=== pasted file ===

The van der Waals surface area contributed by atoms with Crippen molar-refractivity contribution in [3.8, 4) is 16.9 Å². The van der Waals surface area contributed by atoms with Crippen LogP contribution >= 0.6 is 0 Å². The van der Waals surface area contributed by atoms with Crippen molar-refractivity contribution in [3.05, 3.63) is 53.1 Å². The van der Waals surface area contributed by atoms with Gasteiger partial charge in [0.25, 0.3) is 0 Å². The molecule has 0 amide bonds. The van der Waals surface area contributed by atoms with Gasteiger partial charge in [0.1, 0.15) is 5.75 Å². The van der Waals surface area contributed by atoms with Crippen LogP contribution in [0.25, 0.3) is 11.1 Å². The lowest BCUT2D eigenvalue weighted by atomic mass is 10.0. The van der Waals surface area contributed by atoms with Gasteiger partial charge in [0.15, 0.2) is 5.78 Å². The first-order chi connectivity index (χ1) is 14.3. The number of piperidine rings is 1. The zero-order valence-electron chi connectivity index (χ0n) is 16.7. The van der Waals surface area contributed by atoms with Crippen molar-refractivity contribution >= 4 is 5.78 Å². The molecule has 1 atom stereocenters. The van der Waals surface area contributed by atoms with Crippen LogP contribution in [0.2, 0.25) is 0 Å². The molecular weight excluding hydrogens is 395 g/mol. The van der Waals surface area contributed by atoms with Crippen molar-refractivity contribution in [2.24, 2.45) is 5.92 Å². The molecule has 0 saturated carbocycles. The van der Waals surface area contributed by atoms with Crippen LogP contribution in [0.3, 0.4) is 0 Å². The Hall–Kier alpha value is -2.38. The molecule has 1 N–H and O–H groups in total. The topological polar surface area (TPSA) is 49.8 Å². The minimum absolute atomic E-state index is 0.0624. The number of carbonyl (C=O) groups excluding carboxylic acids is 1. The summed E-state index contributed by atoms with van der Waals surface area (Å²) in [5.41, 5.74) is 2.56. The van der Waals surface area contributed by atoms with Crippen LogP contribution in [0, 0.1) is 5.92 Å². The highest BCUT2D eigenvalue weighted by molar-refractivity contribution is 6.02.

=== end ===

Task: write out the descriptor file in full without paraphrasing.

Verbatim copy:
The van der Waals surface area contributed by atoms with Crippen molar-refractivity contribution in [3.8, 4) is 16.9 Å². The van der Waals surface area contributed by atoms with Crippen LogP contribution >= 0.6 is 0 Å². The van der Waals surface area contributed by atoms with Crippen molar-refractivity contribution in [3.05, 3.63) is 53.1 Å². The van der Waals surface area contributed by atoms with Gasteiger partial charge in [0.25, 0.3) is 0 Å². The molecule has 0 amide bonds. The van der Waals surface area contributed by atoms with Gasteiger partial charge in [0.1, 0.15) is 5.75 Å². The van der Waals surface area contributed by atoms with Crippen LogP contribution in [0.25, 0.3) is 11.1 Å². The lowest BCUT2D eigenvalue weighted by atomic mass is 10.0. The van der Waals surface area contributed by atoms with Gasteiger partial charge in [0.15, 0.2) is 5.78 Å². The first-order chi connectivity index (χ1) is 14.3. The number of piperidine rings is 1. The zero-order valence-electron chi connectivity index (χ0n) is 16.7. The van der Waals surface area contributed by atoms with Crippen molar-refractivity contribution >= 4 is 5.78 Å². The molecule has 1 atom stereocenters. The van der Waals surface area contributed by atoms with Crippen LogP contribution in [0.2, 0.25) is 0 Å². The molecular weight excluding hydrogens is 395 g/mol. The van der Waals surface area contributed by atoms with Crippen molar-refractivity contribution in [2.24, 2.45) is 5.92 Å². The molecule has 0 saturated carbocycles. The van der Waals surface area contributed by atoms with Crippen LogP contribution in [0.3, 0.4) is 0 Å². The Hall–Kier alpha value is -2.38. The molecule has 1 N–H and O–H groups in total. The topological polar surface area (TPSA) is 49.8 Å². The minimum absolute atomic E-state index is 0.0624. The number of carbonyl (C=O) groups excluding carboxylic acids is 1. The summed E-state index contributed by atoms with van der Waals surface area (Å²) in [5.41, 5.74) is 2.56. The van der Waals surface area contributed by atoms with Crippen LogP contribution in [0, 0.1) is 5.92 Å². The highest BCUT2D eigenvalue weighted by molar-refractivity contribution is 6.02.